Wilkes Legal, LLC can determine whether individuals are candidates for Adjustment of Status. Our attorneys guide applicants through every step of the process. We help our clients understand what to expect and ensure proper preparation of all the materials they need to succeed and gain lawful permanent residency (“green cards.”) We educate clients about the waiting period that applies in their particular case, keep careful track of their eligibility date, and contact them when that date approaches to begin preparing the required immigration forms and documentation. Our attorneys take every measure available to achieve lawful permanent residency (“green cards”) for our clients.
United States consular officers adjudicate both non-immigrant and immigrant visas for individuals who are outside of the United States. This is known as “consular processing.”
- Depending on the country and type of visa, consular processing may include the submission of documents, interviews with a consular officer, medical exams, criminal background checks, and more.
- An applicant may be required to present evidence of financial support and ties to the United States. For certain non-immigrant visas, such as visitor’s visas or student visas, applicants may be required to present evidence of ties to their home country.
- Although applications are technically made from abroad, for immigrant visas and certain non-immigrant visas much of the review of “consular processing” applications actually occurs within the United States. In most cases, the final interview occurs abroad, but applications are made online and processed along with fees and supporting documents at offices within the United States.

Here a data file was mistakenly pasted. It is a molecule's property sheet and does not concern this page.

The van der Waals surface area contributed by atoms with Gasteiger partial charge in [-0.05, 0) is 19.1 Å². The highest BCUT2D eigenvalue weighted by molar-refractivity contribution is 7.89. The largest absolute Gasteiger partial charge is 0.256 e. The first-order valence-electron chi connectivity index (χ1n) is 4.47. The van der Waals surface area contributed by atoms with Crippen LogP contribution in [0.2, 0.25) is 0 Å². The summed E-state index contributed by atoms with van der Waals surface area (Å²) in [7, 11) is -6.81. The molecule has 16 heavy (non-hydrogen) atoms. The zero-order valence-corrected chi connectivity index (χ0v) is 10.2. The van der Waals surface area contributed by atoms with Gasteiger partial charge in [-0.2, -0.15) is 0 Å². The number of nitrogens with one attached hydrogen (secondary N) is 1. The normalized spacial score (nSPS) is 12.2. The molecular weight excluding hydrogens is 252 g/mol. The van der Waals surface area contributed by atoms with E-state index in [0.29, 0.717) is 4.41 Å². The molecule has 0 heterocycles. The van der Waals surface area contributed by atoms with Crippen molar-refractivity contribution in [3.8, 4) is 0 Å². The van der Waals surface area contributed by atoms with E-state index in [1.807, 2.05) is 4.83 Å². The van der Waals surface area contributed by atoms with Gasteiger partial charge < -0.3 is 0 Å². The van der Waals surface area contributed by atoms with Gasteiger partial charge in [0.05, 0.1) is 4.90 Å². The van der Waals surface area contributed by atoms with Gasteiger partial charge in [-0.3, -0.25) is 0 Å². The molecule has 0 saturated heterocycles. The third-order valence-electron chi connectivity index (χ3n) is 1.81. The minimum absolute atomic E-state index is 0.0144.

- Applicants seeking lawful permanent residence (“green cards”) who are based in the United States go through a parallel process known as “adjustment of status.”
Consular officers have a great deal of authority to interpret and apply U.S. law and their decisions are difficult to challenge. Therefore, it is extremely important for applicants to present the strongest case possible. The attorneys at Wilkes Legal, LLC have the knowledge and experience to maximize our clients’ likelihood of success. We remain in close communication with our clients abroad and family members in the United States to help them navigate the complexities of consular processing with confidence, advising them about what information and documentation will be necessary for consular processing, completing and submitting applications on their behalf, and preparing them for consular interviews.
A waiver is a form of pardon available to individuals who are inadmissible, meaning they belong to a group of people that is not permitted to enter the United States or become lawful permanent residents unless a waiver is granted.
- Common grounds of inadmissibility which can be cured with a waiver in certain cases include medical conditions, criminal histories, fraud, and prior immigration violations.
- In order to receive a waiver, an applicant must demonstrate that he or she has a qualifying relative who would suffer extreme hardship if the applicant’s visa were denied and that he or she is deserving of the waiver. The specific requirements vary depending on the grounds of inadmissibility.
- Special, more generous waiver provisions apply to refugees, asylees, men, women or children seeking relief under the Violence Against Women Act, crime victims, survivors of human trafficking, and Special Immigrant Juveniles. These waiver provisions have relaxed requirements and allow waivers for a greater range of inadmissibility grounds.